Hi, everyone. My name is Kristin Butcher, and before I do anything else, I would like to thank Daria for inviting me to visit her blog. I wrote a book called Pharaohs and Foot Soldiers which is about all the jobs people did in Ancient Egypt. That includes musicians, dancers and singers.
Music was an important aspect of daily life in Ancient Egypt. Not only was it part of religious ceremonies, festivals, and private parties, but it was also used to boost morale and set the work pace in farmers’ fields and craftspeople’s workshops. It was found on battlefields and in tombs too.
Egyptian musicians played drums, bells, flutes, harps, rattles, and trumpets. The sistrum—a sort of metal rattle—was the featured instrument in religious ceremonies. Music was often accompanied by rhythmic clapping, singing, and dancing.
Both men and women were musicians, though only women were permitted to perform in the temples. These priestess musicians held a lofty place in society. Musicians to the Pharaoh and other royalty were also admired by society. Unfortunately singers, dancers, and musicians who entertained at parties and festivals did not share this high status.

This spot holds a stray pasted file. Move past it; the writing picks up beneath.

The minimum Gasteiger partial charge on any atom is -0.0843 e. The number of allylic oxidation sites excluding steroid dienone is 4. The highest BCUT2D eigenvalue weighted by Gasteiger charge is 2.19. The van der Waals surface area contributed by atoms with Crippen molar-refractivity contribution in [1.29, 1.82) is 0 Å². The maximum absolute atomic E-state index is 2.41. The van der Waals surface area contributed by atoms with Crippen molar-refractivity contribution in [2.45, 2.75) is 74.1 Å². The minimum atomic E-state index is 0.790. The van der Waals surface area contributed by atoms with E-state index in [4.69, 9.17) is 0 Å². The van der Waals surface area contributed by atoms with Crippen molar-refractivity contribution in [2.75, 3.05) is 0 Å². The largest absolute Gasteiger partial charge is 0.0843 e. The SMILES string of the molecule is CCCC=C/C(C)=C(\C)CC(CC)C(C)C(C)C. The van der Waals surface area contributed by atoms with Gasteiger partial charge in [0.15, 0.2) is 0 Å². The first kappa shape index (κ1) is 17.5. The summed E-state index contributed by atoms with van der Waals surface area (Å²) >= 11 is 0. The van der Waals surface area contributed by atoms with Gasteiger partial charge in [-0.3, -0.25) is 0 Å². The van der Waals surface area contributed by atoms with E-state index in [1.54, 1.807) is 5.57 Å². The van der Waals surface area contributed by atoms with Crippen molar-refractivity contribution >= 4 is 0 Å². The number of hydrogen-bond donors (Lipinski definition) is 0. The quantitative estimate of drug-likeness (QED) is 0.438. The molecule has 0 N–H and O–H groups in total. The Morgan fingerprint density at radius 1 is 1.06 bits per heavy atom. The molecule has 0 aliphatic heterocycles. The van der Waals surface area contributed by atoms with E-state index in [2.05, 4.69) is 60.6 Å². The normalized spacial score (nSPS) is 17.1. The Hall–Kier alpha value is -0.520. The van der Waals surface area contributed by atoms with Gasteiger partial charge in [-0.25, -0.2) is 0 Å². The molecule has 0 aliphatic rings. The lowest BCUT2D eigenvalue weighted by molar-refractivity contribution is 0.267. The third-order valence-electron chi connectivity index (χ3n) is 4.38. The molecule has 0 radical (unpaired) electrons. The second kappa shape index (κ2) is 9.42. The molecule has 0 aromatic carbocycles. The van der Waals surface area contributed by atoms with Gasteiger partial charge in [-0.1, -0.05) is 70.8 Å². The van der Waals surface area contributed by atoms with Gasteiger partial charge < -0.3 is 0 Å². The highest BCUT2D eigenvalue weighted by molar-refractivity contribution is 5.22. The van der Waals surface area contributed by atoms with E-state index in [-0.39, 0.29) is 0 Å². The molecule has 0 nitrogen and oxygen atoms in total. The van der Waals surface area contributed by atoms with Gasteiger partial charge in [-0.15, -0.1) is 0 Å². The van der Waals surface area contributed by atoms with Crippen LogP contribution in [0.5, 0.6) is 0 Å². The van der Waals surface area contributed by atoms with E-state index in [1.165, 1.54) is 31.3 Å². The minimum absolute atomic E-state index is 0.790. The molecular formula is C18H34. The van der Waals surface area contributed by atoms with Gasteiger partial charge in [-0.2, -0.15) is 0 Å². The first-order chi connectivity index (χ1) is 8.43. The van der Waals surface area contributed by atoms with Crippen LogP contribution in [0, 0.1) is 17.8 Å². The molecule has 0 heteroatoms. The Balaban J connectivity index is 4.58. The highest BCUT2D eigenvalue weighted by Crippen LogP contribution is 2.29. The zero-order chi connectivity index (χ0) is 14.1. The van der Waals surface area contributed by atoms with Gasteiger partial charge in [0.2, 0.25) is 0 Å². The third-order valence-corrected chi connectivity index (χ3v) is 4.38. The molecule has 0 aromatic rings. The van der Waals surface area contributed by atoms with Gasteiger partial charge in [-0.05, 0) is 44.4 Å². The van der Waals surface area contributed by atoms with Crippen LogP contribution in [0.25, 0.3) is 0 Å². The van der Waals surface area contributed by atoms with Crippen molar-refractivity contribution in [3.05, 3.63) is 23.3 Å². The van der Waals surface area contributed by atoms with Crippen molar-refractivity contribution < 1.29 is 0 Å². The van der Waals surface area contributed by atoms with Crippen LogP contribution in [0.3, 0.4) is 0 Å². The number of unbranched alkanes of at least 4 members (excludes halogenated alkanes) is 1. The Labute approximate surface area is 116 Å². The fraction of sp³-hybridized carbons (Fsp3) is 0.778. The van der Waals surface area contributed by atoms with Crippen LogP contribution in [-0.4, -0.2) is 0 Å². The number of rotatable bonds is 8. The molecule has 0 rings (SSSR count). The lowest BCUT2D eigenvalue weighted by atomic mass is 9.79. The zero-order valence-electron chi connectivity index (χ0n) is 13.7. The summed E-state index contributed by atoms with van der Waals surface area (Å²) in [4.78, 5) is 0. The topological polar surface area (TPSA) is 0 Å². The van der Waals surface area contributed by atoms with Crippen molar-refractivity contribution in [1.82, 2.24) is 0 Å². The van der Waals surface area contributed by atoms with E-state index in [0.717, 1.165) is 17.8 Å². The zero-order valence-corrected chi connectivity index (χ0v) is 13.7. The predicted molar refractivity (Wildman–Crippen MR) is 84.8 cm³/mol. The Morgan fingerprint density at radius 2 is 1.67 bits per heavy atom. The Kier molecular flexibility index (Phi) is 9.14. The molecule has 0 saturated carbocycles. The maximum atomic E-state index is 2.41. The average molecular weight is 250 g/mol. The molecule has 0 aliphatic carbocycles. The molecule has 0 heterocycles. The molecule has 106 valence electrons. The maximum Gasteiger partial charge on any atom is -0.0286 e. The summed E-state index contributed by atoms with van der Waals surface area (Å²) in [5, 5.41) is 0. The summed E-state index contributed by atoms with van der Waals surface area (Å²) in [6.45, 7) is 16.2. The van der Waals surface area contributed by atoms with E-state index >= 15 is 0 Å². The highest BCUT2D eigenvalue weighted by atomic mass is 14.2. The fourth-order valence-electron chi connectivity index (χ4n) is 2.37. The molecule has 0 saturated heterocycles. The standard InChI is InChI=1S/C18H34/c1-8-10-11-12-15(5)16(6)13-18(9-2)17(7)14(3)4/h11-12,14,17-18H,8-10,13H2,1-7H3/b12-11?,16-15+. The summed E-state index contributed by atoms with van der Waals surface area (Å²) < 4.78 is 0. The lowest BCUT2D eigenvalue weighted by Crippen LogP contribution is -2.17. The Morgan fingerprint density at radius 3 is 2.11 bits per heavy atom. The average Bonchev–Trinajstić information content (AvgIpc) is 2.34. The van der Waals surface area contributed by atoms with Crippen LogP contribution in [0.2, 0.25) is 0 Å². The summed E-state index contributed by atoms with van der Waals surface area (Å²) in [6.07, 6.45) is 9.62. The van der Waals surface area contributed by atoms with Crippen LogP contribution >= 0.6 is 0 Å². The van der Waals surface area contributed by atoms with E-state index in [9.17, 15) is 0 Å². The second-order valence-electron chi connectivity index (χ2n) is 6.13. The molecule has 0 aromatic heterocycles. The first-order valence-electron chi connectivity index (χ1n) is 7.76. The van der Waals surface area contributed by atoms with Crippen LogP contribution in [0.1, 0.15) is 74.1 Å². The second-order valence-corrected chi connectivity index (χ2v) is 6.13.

Ancient Egyptian musicians didn’t write their music down, and since they lived long before tapes and CD’s, modern people have no way of knowing what their music sounded like. We can only guess.
To find out more about me and my books, please visit my website: www.kristinbutcher.com
Check out our review of Kristin’s wonderful book – Pharaohs and Foot Soldiers: One Hundred Ancient Egyptian Jobs You Might Have Desired or Dreaded
Read more about the sistrum here:
Color a sistrum:
Get a cool Egyptian mini-poster:
Download Instructions – How To Make a Recycled Sistrum (With a Clothes Hanger)
Download Instructions – How To Make a Natural Sistrum (With a Tree Branch)